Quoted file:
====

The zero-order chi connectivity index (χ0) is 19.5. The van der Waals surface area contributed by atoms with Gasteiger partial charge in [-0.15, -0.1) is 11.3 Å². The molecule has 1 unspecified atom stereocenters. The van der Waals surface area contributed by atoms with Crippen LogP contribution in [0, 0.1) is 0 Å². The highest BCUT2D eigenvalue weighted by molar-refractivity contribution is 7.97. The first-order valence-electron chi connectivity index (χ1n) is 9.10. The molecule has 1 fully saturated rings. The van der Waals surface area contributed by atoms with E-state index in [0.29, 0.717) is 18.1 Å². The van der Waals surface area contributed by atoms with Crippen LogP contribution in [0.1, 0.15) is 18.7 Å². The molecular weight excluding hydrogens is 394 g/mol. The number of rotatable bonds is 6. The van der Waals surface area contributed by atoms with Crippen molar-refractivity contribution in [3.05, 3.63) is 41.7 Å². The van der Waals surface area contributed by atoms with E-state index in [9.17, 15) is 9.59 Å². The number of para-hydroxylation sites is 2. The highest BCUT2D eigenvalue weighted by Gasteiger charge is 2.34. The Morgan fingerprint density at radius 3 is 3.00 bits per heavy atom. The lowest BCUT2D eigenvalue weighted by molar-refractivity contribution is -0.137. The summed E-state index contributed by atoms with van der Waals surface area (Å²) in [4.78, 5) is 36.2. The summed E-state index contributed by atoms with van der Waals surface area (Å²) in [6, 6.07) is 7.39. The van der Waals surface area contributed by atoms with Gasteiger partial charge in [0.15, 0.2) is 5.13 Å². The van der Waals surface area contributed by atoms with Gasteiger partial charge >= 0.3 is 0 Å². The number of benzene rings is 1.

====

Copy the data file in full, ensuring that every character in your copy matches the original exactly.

The zero-order chi connectivity index (χ0) is 19.5. The van der Waals surface area contributed by atoms with Gasteiger partial charge in [-0.15, -0.1) is 11.3 Å². The molecule has 1 unspecified atom stereocenters. The van der Waals surface area contributed by atoms with Crippen LogP contribution in [0, 0.1) is 0 Å². The highest BCUT2D eigenvalue weighted by molar-refractivity contribution is 7.97. The first-order valence-electron chi connectivity index (χ1n) is 9.10. The molecule has 1 fully saturated rings. The van der Waals surface area contributed by atoms with E-state index in [0.29, 0.717) is 18.1 Å². The van der Waals surface area contributed by atoms with Crippen LogP contribution in [0.1, 0.15) is 18.7 Å². The molecular weight excluding hydrogens is 394 g/mol. The number of rotatable bonds is 6. The van der Waals surface area contributed by atoms with Crippen molar-refractivity contribution in [3.05, 3.63) is 41.7 Å². The van der Waals surface area contributed by atoms with E-state index in [9.17, 15) is 9.59 Å². The number of para-hydroxylation sites is 2. The highest BCUT2D eigenvalue weighted by Gasteiger charge is 2.34. The Morgan fingerprint density at radius 3 is 3.00 bits per heavy atom. The lowest BCUT2D eigenvalue weighted by molar-refractivity contribution is -0.137. The summed E-state index contributed by atoms with van der Waals surface area (Å²) in [4.78, 5) is 36.2. The summed E-state index contributed by atoms with van der Waals surface area (Å²) in [6, 6.07) is 7.39. The van der Waals surface area contributed by atoms with Gasteiger partial charge in [0.15, 0.2) is 5.13 Å². The van der Waals surface area contributed by atoms with Gasteiger partial charge >= 0.3 is 0 Å². The number of benzene rings is 1.